I was living in Washington, DC, in the eras of 9/11, the start of both recent US wars on/of terror, the Beltway sniper and the now fabled anthrax attacks. One day my friend Andrew J. and I went to see a movie. At the start of the movie was the now common US Marines recruiting ad. I looked over to Andrew and saw that he was visibly saddened.
“What’s up?” I asked him.
“They’ve won,” he said. I asked him to explain and he said, “There was a time when the military recruiting ads would come on and everyone would boo because we all saw through it. Now we all sit in silence.” And indeed, some seemed to sit in not only silence, but in reverence. “They’ve won.”
Fast forward to present day. In the past couple of weeks, I’ve watched a lot of UFC. I love the sport of MMA and I love the way that UFC has helped the sport to grow. I’ve blogged about it here, here, here and even here. In this post, I wrote:
“I’ve argued many times that MMA is a civilized sport, that it exalts in the purity of the human spirit and strives to make a man confront his true self. The battle is, in many ways, irrelevant to the character-building journey that minimal-rule fighting represents.”
A weird thing has begun to happen in the last few months, particularly in the last few weeks –or maybe I’ve been to blind to notice it before: the ever-growing intimate relationship between MMA –the UFC, in particular– and the US military. This relationship, sadly, may somewhat invalidate my quote above.
At least one entire UFC pay-per-view (PPV) event was completely sponsored by the US military and was put on specifically for US military personnel. At last month’s finale of The Ultimate Fighter, UFC’s reality show, it was announced that one of the competitors was leaving for Afghanistan in a few days. The fight commentator, Mike Goldberg, was almost in tears, emoting on how this young man was fighting in the octagon, but would soon be abroad “to fight for our freedoms”.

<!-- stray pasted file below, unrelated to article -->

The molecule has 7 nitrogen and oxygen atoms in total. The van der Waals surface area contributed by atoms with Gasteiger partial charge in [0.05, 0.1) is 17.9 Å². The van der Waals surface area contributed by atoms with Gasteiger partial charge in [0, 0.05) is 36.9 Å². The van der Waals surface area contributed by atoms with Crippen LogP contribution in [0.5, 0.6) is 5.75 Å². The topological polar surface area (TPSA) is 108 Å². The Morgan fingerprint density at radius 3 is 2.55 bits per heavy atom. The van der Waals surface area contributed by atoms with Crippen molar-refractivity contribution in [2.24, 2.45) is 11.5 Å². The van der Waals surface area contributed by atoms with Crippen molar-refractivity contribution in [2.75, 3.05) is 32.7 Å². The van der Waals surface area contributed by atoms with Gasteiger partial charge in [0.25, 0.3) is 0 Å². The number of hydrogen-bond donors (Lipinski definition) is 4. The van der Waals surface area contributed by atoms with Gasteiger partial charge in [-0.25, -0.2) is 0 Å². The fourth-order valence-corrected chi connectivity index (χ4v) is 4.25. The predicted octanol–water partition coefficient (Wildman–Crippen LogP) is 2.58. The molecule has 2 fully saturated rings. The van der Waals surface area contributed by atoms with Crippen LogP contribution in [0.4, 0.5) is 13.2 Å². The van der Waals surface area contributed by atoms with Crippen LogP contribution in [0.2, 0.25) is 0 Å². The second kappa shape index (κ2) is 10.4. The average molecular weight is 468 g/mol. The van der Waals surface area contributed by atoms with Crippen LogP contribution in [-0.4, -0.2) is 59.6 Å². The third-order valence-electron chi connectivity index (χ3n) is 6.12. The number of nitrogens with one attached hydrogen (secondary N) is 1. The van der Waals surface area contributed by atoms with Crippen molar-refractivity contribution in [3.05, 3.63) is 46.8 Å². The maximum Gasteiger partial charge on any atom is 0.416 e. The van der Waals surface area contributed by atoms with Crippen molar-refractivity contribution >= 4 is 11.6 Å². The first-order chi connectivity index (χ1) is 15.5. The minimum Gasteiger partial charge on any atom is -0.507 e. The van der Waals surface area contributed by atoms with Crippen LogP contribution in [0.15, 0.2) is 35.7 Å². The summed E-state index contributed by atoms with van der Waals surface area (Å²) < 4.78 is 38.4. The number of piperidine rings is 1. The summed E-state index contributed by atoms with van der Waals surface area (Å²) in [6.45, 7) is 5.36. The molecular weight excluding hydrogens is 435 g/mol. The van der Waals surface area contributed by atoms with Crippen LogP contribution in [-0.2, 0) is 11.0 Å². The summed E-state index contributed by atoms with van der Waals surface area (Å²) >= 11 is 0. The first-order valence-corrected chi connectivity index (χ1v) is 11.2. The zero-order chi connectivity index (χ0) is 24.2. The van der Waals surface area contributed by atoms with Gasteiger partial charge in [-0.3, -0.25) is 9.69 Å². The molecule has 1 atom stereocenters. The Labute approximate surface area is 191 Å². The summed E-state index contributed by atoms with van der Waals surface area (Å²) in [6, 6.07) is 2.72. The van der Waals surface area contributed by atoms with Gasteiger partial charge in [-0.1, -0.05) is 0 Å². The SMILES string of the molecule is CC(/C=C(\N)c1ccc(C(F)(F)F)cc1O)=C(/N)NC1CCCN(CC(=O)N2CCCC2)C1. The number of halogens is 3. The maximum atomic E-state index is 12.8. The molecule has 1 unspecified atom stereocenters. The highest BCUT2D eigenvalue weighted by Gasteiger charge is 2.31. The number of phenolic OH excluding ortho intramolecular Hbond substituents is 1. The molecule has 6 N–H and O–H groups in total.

At UFC 107, which I finished watching last night, it was announced in the ring that one of the fights (that between Kenny Florian and Clay Guida) was being “brought to us” by the US Marine Corps. Both fighters then gave the corps a standing ovation, and the camera panned to shaven-head men in uniform in the audience, whooping it up.
In the past, UFC has sent its fighters to tour US soldiers in the field, such as Rampage Jackson’s trip to Camp Pendleton. The relationship between UFC and the US military is an increasingly intimate one.
Well, what’s the big deal? Ordinarily there wouldn’t be one. In my world, any legal entity is allowed to sponsor any legal event and reap the rewards of sponsorship. And it’s certainly any citizen’s right to express his patriotism in any legal way he sees as appropriate. I may not like the recruitment methods of the US military, and I certainly don’t like the way in which armed men have begun to be revered in some parts of society; but I do not deny the military’s right to sponsor events and the UFC’s right to accept such sponsorship. And, as I’m sure has occurred to many, there is a certain congruence in two brands of violence finding love in one another’s tattooed arms.
Admittedly, it makes me uncomfortable that an erstwhile global brand like the UFC is visibly tying its philosophies, fortunes and values to the political dynamic of a single nation, the USA. I wonder what that says of the company’s attitude toward fighters from nations not sharing American geopolitical ideologies. The company’s newsworthy inability (or unwillingness) to sign Russian heavyweight Fedor Emelianenko, considered by many to be the pound-for-pound greatest living fighter in the world, might be indicative of an inability to fit competitors from non-NATO nations into their conceptual dynamic. Even so, if UFC wishes to tie its fortunes thusly, as did many professional wrestling companies, I suppose it is their right to do so, however unattractive to me their brand becomes.
But let me be absolutely clear and say that this post is not about bashing the military. Not at all. In other posts, I will gleefully offer my criticisms of US (and increasingly Canadian) military fetishism, and of the thinning line between soldierdom and policymaking, and of immoral and politically inappropriate use by government of the instruments of war and security. But no one should take any of this as criticism of the individuals who serve in the military. All of my interactions with members of the latter have always been pleasant and cordial.